Instead, nothing seemed to be taken into consideration. Does anybody give Russell The Doughnut notes? Some of the exposition sounded like rebuttals to what some people may have observed in the initial draft. With this sort of nonsense let through unchecked rather than sitting down and reconfiguring the whole thing, I would have loved to be at the table read to see who rolled their eyes and tried not to descend into giggles.

As I said at the beginning, the idea of the Doctor without a companion coming across as a complete cock and an unexplained entity was pretty good. Unfortunately, the execution was completely and utterly fucking awful. Hell, they might as well have made an episode of Holby City where a surgeon turns up for work on a camel that’s painted blue, then, during a heart transplant operation he replaces the dodgy ticker with a cheese and pickle sandwich.

6 Comments:

At 6:35 pm, Blogger Ian said...

Like you, I caught up with the episode on IPlayer (earlier today). I have no excuse, knowing in advance it was going to be another Russel T Davies effort, other than a generally enthusiastic review on Simon May's talk show with the actress who played Sky made me think I ought to give it a shot.

It's some measure of how awful RTD's episodes are that I found most of the episode alright. My expectations were low so I wasn't distracted by all the flaws you mention.

But I did get REALLY angry at the way yet again Billy Bunter wrote himself into a corner and then came out with completely irrational nonsense where any good work done on characterisation previously was completely undone just to try and get some kind of cop-out ending.

So we have an air stewardess who's the first to want to murder the alien stranger, who's the least friendly, and most fearful person on the ship... who then decides to sacrifice herself to destroy the alien and save everybody else. FFS... give me a break. Why does the man do it? Why does he keep writing himself into situations he then realises he has no sensible way of getting out of?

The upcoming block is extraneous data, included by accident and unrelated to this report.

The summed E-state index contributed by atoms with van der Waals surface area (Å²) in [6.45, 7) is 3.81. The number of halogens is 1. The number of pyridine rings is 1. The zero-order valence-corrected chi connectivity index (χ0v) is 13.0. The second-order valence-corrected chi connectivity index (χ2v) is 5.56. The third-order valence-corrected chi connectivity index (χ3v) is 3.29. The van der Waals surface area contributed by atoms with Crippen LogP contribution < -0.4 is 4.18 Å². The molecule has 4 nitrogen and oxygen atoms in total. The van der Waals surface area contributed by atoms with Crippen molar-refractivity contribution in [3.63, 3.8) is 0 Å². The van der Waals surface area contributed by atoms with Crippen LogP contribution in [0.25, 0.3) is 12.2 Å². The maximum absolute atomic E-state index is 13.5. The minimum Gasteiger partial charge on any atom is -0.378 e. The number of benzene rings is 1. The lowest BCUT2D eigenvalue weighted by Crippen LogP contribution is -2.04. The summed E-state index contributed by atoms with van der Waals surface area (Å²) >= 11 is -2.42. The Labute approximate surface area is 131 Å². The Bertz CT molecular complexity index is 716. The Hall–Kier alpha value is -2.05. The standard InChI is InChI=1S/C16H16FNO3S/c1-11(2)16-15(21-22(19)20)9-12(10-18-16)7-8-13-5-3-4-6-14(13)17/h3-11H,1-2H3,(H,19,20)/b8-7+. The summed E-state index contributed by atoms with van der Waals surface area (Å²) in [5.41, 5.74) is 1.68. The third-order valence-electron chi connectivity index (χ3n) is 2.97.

I really must make a point of NOT watching any more in the series as we're now into the usual pompous RTD "build up over the last 3 episodes into something big" nonsense. That'll be Billie Piper and the return of CGI daleks then! Yawnerama.

 
At 7:36 pm, Blogger Good Dog said...

Well, that was the thing, folk had been saying it was a really good episode, otherwise I would have spent the forty-odd minutes more profitably – like sitting and staring at the wall. Obviously it was about keeping costs down, so they’d have more money to spunk over whatever over-the-top nonsense is splashed across the screen for the finale.

There were those two great story elements and they rolled up into a great big pile of useless old bollocks. I was thinking of watching the Doctor Who Confidential episode to catch what utter crap the cast and crew had to say about it, but I couldn’t really see the point.

Oh, and the bit where the miserable trolley-dolly grabs the possessed woman, opens the hatch and they just stand there while she counts to six.... What the fuck? Wouldn’t the creature try and fight it?

Ah, who cares. But I’ve got to say, the promo for Top Gear where Hamster suggests they have tigers racing badgers makes more sense than the utter drivel Bunter is allowed to get away with.

 
At 12:32 am, Blogger Jaded and Cynical said...